Here's William Safire defending Donald Rumsfeld last week as the Cabinet member soooo concerned with civil rights:
Shortly after 9/11, with the nation gripped by fear and fury, the Bush White House issued a sweeping and popular order to crack down on suspected terrorists. The liberal establishment largely fell cravenly mute. A few lonely civil libertarians spoke out. When I used the word “dictatorial,” conservatives, both neo- and paleo-, derided my condemnation as “hysterical.”
One Bush cabinet member paid attention. Rumsfeld appointed a bipartisan panel of attorneys to re-examine that draconian edict. As a result, basic protections for the accused Qaeda combatants were included in the proposed military tribunals.
Perhaps because of those protections, the tribunals never got off the ground. (The Supreme Court will soon, I hope, provide similar legal rights to suspected terrorists who are U.S. citizens.) But in the panic of the winter of 2001, Rumsfeld was one of the few in power concerned about prisoners' rights.
It smelled like fiction back then, since I recalled that the Pentagon had written rules for Gitmo trials that were so harsh that even administration lawyers rebelled against the first draft. Now here's Seymore Hersch in the New Yorker, with a different set of facts about how Rumsfeld is soooo sensitive to prisoner rights:
The roots of the Abu Ghraib prison scandal lie not in the criminal inclinations of a few Army reservists but in a decision, approved last year by Secretary of Defense Donald Rumsfeld, to expand a highly secret operation, which had been focussed on the hunt for Al Qaeda, to the interrogation of prisoners in Iraq. Rumsfeld’s decision embittered the American intelligence community, damaged the effectiveness of élite combat units, and hurt America’s prospects in the war on terror.
According to interviews with several past and present American intelligence officials, the Pentagon’s operation, known inside the intelligence community by several code words, including Copper Green, encouraged physical coercion and sexual humiliation of Iraqi prisoners in an effort to generate more intelligence about the growing insurgency in Iraq. A senior C.I.A. official, in confirming the details of this account last week, said that the operation stemmed from Rumsfeld’s long-standing desire to wrest control of America’s clandestine and paramilitary operations from the C.I.A.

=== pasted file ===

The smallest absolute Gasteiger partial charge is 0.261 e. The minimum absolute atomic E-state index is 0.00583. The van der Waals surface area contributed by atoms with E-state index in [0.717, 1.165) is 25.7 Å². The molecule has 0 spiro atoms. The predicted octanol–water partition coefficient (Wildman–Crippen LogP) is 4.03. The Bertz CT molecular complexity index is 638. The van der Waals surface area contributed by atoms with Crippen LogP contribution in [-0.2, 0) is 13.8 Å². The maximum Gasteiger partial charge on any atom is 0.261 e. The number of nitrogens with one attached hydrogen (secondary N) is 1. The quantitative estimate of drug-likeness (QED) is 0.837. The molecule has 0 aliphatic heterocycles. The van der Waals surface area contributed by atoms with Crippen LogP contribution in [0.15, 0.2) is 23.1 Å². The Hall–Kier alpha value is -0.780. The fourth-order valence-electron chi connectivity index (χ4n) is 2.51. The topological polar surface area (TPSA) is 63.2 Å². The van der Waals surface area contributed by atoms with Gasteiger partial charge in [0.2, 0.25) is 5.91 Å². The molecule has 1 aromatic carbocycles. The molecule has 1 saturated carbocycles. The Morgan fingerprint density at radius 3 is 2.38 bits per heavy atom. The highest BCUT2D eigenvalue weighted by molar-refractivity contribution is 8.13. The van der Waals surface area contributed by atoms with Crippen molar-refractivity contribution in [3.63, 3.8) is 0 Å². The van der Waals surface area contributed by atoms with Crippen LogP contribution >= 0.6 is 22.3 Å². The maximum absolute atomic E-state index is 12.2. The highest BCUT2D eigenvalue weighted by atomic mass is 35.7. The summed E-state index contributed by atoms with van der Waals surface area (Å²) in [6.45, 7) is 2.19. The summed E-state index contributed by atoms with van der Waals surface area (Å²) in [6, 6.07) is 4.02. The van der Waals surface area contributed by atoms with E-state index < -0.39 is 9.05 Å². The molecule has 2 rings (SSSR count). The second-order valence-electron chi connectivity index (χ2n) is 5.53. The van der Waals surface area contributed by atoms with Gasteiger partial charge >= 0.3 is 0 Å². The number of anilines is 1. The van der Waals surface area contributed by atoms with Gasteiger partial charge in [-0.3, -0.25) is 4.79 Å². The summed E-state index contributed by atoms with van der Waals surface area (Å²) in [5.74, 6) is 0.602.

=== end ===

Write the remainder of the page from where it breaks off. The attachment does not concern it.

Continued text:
Rumsfeld, during appearances last week before Congress to testify about Abu Ghraib, was precluded by law from explicitly mentioning highly secret matters in an unclassified session. But he conveyed the message that he was telling the public all that he knew about the story. He said, “Any suggestion that there is not a full, deep awareness of what has happened, and the damage it has done, I think, would be a misunderstanding.”
1. Who you gonna believe?
2. Looks like that search for the persons responsible that Rumsfeld promised us may not take too long.
3. When did Bush first learn of this order?
3A. If Bush knew in advance, is that why he said Rumsfeld is the best Secretary of Defense ever? (Version (i) Bush knew in advance and supported Rumsfeld in order to ensure Rumsfeld's silence; version (ii) Bush knew in advance, agreed with the policy and still does, and that's why he thinks Rumsfeld is so great.)
3B. If Bush didn't know of this order at all when he ranked Rumsfeld above George Marshall, would he like a mulligan?
4. Was Safire lying on purpose, tactically, the way he usually does, or did his friend play him for a patsy?